Babi Yar, a poem written by Yevgeny Yevtushenko,  tells the story of the Nazi invasion into a small part of Russia, in which, throughout the duration of World War II, more than 100,000 Jews, Gypsies and Russian POW's were brutally murdered. However, what is unique about this particular perspective is that the narrator is not a Jew, but a mere observer who is aghast at the atrocities that took place during the Holocaust. It is through allusions, as well as other literary devices, that Yevtushenko elucidates caustically the absurdities of the hatred that caused the Holocaust, in addition to the narrator's identification with the Jews and their history of oppression.

Perhaps, the most effective literary device used in Babi Yar is the allusion. The first clear allusion seen in the poem is that Egypt(line 6). This reference harks back to the Jews' enslavement in Egypt before they become a nation. In line 7, the narrator makes reference to how so many Jews perished on the cross. The reason for these initial allusions in the first section is clear. Yevtushenko is establishing the history of the Jewish people, being one of oppression, prejudice, and innocent victims. The next illusion in the poem is a reference to the Dreyfus Affair, a more modern display of irrational and avid antisemitism. It was in the Dreyfus Affair that an innocent man was accused of espionage and sent to jail for more than 10 years, notwithstanding an overwhelming amount of evidence pointing to his innocence, simply because he was Jewish.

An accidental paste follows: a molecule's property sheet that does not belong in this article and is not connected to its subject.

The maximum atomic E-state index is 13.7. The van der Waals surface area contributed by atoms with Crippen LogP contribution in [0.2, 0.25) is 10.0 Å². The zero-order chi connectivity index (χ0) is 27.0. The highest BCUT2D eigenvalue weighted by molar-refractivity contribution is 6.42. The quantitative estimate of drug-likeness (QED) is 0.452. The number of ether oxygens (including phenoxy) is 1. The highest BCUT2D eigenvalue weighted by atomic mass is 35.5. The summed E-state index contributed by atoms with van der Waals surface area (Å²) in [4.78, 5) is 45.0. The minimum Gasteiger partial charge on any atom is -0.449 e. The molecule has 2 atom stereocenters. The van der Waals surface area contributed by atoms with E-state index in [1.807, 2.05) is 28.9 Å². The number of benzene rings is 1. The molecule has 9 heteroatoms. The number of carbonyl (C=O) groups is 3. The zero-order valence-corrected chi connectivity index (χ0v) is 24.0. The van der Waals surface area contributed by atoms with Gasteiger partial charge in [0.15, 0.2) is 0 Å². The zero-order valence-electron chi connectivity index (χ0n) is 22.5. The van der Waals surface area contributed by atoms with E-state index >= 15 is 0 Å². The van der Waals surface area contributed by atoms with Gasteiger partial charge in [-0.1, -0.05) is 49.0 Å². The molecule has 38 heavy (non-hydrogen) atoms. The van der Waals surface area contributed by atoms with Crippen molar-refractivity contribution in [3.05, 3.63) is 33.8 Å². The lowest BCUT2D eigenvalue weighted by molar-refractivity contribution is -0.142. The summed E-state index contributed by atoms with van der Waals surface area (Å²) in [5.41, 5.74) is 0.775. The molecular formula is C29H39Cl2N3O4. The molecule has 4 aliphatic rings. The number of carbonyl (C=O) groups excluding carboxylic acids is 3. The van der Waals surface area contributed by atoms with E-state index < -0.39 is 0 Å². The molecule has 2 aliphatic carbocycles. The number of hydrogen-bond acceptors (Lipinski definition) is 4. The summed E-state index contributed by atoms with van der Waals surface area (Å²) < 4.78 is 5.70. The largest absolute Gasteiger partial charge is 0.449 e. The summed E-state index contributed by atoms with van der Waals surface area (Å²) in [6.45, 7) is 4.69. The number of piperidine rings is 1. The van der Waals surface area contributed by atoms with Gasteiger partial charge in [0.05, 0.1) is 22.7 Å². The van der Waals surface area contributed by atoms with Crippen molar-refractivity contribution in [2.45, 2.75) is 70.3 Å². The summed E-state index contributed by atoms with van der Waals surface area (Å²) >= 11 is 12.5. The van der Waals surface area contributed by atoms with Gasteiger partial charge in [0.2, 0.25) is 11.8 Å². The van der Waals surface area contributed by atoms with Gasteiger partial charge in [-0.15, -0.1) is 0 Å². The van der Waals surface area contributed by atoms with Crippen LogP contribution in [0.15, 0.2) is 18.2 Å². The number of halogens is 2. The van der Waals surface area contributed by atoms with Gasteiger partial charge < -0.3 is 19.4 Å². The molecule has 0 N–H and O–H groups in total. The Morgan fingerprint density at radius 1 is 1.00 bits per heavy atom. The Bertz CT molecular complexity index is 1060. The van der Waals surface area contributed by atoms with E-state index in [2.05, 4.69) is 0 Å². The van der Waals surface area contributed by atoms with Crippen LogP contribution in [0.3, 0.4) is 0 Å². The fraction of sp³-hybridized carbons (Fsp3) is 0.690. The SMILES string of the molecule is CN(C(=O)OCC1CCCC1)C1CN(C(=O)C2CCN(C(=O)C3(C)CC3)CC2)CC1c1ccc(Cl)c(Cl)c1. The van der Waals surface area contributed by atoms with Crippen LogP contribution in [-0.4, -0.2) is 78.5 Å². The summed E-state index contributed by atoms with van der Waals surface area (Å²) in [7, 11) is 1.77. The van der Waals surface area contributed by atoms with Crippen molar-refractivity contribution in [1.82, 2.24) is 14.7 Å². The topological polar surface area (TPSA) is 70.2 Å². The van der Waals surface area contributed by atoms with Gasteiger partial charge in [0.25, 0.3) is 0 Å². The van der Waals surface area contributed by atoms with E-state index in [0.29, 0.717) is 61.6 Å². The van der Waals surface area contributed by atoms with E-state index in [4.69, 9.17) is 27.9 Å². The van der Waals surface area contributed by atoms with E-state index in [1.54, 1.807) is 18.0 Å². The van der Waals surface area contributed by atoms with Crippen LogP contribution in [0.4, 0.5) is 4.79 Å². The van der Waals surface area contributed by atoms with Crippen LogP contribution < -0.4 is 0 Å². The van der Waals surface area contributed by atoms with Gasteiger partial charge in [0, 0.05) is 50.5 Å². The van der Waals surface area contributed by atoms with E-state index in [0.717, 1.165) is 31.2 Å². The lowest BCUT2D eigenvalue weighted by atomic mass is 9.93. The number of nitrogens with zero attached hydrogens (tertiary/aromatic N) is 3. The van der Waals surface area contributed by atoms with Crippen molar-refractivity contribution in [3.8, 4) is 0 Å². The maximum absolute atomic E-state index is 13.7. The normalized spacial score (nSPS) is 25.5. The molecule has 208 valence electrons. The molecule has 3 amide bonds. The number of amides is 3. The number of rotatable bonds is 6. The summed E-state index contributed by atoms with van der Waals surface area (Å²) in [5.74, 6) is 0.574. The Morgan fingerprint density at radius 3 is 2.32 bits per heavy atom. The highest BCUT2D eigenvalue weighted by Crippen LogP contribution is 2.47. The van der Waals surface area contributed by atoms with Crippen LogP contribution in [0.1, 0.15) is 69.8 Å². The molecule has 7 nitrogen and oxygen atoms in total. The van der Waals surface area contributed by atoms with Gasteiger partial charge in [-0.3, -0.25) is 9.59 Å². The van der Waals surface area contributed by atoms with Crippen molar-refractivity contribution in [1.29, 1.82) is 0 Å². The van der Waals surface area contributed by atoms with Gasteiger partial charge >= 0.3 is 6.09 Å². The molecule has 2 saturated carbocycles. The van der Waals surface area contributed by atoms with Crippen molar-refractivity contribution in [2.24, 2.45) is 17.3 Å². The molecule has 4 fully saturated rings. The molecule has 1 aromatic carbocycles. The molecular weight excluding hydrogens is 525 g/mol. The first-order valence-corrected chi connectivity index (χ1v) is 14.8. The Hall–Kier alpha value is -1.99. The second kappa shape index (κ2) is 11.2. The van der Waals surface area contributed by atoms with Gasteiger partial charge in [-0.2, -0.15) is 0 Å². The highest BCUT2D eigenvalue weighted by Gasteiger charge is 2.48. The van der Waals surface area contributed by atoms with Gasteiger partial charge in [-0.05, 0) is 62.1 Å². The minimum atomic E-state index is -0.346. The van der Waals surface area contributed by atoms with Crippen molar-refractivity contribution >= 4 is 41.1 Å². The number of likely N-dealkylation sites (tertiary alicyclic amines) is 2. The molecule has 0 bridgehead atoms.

Yevtushenko uses these allusions to lead up to his referral to a boy in Bielostok who is murdered by the Russian common-folk. Clearly, the narrator is teaching a lesson with a dual message. Firstly, he is informing the reader of the horrors that took place in Russia during the Holocaust. Perhaps even more of a travesty, however, is the fact that humankind has not learned from the past in light of the fact that this "episode" is merely one link in a long chain of terrors.